If there is still room remaining in the flowerbed, consider filling the space with summer annuals that have striking or unusual foliage. Not only will this add more color and texture to the garden, it will leave less room for competing weeds to grow.
Alternanthera can provide a season of color and diversity, and depending on the species it may return. Some species are annuals and some perennials. Some are only perennials in Zones 9-11. Alternanthera dentata is sometimes called Joseph’s Coat because of different splashes of color in various cultivars.
The purple leafed, low-growing hybrid ‘Gail’s Choice’ is one of many that can add interest to the summer garden display. Leaves vary from green to dark purple depending on the sun exposure. Known as the Calico plant, it is easily propagated from cuttings. If brought inside for the winter one may experience an unusual, clover-type bloom on the specimen.
Alternanthera is a large genus, available in 200 or more species. Colors range from green and white to burgundy and reddish purple. Many species do well in partial shade, other require full sun and are somewhat drought tolerant when established.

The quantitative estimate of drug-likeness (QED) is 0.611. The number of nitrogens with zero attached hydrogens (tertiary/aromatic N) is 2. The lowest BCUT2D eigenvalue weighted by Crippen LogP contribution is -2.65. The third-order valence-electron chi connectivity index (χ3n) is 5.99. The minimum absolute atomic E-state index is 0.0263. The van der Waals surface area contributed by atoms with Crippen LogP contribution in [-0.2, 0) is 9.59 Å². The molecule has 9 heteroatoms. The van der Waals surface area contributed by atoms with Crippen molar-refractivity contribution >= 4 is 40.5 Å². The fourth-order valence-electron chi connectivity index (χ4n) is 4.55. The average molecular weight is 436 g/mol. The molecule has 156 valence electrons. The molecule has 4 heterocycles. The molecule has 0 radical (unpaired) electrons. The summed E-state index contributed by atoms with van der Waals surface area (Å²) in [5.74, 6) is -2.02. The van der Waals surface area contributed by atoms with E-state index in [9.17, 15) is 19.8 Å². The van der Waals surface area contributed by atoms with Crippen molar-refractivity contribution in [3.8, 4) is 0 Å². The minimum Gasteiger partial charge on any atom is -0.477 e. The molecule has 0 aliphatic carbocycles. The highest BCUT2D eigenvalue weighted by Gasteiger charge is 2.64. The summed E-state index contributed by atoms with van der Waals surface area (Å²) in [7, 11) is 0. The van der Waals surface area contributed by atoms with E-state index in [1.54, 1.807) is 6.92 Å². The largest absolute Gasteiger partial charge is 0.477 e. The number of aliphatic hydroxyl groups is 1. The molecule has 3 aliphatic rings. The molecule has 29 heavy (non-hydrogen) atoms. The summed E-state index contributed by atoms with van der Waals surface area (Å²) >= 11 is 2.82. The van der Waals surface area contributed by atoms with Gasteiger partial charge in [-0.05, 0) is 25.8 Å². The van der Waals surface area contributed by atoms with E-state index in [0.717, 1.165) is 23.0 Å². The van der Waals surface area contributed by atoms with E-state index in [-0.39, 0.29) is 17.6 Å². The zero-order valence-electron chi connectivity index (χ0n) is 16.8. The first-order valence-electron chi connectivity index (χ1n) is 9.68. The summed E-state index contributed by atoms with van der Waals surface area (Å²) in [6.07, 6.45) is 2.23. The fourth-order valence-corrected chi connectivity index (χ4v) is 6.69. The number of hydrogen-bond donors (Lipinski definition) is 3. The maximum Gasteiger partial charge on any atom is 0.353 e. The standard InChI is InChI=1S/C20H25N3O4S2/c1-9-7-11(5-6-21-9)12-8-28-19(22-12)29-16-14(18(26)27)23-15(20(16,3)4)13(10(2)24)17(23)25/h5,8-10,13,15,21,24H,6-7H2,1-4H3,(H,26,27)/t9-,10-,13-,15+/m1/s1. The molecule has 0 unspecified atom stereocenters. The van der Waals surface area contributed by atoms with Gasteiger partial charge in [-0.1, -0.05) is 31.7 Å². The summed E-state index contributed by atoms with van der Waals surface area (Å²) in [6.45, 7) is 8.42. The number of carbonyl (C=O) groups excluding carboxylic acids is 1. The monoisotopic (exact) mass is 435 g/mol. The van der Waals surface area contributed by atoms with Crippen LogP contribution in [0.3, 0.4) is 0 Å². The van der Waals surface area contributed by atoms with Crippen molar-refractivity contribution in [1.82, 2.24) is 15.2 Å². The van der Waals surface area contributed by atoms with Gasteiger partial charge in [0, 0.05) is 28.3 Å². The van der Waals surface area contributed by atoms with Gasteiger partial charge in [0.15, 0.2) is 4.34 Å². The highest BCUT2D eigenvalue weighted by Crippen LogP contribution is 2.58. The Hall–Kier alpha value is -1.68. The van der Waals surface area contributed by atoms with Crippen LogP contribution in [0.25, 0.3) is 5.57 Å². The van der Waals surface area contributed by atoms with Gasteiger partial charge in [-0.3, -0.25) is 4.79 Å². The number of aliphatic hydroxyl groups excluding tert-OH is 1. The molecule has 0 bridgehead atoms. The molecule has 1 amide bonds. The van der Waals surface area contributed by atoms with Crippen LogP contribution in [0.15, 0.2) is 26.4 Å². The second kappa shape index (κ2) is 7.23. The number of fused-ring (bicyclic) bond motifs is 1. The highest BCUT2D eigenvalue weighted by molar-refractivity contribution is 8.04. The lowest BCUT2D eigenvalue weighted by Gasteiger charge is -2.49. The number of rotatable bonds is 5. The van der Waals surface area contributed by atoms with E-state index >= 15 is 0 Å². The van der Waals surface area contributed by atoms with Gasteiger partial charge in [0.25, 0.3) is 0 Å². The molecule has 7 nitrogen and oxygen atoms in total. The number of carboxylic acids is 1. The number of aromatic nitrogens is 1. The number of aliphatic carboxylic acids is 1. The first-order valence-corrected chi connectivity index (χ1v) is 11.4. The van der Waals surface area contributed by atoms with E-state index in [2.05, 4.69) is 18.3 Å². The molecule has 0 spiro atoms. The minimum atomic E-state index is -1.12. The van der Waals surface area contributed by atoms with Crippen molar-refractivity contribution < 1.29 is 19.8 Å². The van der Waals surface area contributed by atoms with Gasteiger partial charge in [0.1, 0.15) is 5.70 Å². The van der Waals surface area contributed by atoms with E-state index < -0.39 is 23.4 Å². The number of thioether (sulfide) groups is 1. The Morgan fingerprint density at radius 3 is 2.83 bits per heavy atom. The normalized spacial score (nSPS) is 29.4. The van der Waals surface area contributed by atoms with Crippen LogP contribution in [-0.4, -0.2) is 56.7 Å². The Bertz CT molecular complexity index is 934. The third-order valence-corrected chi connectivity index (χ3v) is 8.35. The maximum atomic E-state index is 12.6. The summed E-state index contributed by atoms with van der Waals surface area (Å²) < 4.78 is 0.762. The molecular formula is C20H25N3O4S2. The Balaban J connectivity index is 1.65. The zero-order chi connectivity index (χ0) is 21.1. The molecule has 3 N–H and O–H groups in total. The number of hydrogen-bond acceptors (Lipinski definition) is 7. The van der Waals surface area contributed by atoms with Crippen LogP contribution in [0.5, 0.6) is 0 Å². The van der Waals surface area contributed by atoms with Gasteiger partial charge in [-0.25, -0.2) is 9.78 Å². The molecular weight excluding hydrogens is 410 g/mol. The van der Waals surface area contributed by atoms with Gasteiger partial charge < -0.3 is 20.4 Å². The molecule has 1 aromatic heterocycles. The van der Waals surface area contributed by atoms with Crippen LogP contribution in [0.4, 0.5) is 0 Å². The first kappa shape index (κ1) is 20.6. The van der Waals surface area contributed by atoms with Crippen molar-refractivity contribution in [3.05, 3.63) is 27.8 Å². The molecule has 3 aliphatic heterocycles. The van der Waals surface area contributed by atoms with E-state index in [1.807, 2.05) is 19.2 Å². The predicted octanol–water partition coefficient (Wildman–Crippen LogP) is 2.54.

Another interesting plant grown for its foliage is Dusty Miller. The silvery-gray, coarse texture of this specimen affords an excellent background for low growing, frilly bedding plants such as the Wave Petunia or the short, spiky blooms of Angelonia or Salvia.
Dusty Miller prefers a full sun location and rich, moist, well-drained soil. Plants may be spaced close together, which helps control growth of those pesky weeds. Most specimens reach 10″ – 18″, mature plants are multi-branched. Pinching back top growth will encourage a bushier plant. Insignificant, yellow flowers may be removed to avoid distraction in the display.
Research the cultivars you have chosen and locate in an appropriate area. Water well until the plants have established a good root system. If specimens appear leggy, clip the offending branches, treat with rooting compound and plant in a container or prepared area of the garden. Remember, repeating plant material throughout the landscape gives your garden a sense of continuity.